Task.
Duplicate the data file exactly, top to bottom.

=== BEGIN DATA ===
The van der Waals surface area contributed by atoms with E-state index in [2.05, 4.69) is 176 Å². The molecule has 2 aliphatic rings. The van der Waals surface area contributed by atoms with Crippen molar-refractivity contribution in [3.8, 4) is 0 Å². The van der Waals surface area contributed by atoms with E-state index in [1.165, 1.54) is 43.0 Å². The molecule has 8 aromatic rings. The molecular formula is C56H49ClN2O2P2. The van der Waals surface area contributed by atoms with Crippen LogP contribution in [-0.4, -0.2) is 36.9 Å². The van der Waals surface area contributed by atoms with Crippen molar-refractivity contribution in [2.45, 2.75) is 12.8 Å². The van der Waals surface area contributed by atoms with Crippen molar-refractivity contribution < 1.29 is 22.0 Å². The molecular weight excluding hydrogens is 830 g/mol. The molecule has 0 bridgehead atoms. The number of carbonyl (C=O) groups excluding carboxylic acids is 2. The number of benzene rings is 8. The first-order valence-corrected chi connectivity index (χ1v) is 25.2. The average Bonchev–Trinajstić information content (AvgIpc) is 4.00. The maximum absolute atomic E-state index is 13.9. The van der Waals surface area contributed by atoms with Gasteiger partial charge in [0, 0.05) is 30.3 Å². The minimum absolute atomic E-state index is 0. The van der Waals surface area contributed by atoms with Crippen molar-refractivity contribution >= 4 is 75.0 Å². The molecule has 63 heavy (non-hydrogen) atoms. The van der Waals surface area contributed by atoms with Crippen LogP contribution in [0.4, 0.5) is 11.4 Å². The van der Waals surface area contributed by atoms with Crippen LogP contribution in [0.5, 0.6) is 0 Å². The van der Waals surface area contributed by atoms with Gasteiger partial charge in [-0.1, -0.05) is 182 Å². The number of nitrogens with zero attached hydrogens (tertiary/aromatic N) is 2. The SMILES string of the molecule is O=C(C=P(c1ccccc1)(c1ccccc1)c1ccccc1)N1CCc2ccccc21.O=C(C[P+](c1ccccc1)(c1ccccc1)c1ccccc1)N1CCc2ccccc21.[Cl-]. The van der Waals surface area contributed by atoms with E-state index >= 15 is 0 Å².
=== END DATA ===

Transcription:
The van der Waals surface area contributed by atoms with E-state index in [2.05, 4.69) is 176 Å². The molecule has 2 aliphatic rings. The van der Waals surface area contributed by atoms with Crippen molar-refractivity contribution in [3.8, 4) is 0 Å². The van der Waals surface area contributed by atoms with E-state index in [1.165, 1.54) is 43.0 Å². The molecule has 8 aromatic rings. The molecular formula is C56H49ClN2O2P2. The van der Waals surface area contributed by atoms with Crippen LogP contribution in [-0.4, -0.2) is 36.9 Å². The van der Waals surface area contributed by atoms with Crippen molar-refractivity contribution in [2.45, 2.75) is 12.8 Å². The van der Waals surface area contributed by atoms with Crippen molar-refractivity contribution < 1.29 is 22.0 Å². The molecular weight excluding hydrogens is 830 g/mol. The molecule has 0 bridgehead atoms. The number of carbonyl (C=O) groups excluding carboxylic acids is 2. The number of benzene rings is 8. The first-order valence-corrected chi connectivity index (χ1v) is 25.2. The average Bonchev–Trinajstić information content (AvgIpc) is 4.00. The maximum absolute atomic E-state index is 13.9. The van der Waals surface area contributed by atoms with Gasteiger partial charge in [0, 0.05) is 30.3 Å². The minimum absolute atomic E-state index is 0. The van der Waals surface area contributed by atoms with Crippen molar-refractivity contribution >= 4 is 75.0 Å². The molecule has 63 heavy (non-hydrogen) atoms. The van der Waals surface area contributed by atoms with Crippen LogP contribution in [0.4, 0.5) is 11.4 Å². The van der Waals surface area contributed by atoms with Crippen LogP contribution in [0.5, 0.6) is 0 Å². The van der Waals surface area contributed by atoms with Gasteiger partial charge in [-0.1, -0.05) is 182 Å². The number of nitrogens with zero attached hydrogens (tertiary/aromatic N) is 2. The SMILES string of the molecule is O=C(C=P(c1ccccc1)(c1ccccc1)c1ccccc1)N1CCc2ccccc21.O=C(C[P+](c1ccccc1)(c1ccccc1)c1ccccc1)N1CCc2ccccc21.[Cl-]. The van der Waals surface area contributed by atoms with E-state index >= 15 is 0 Å².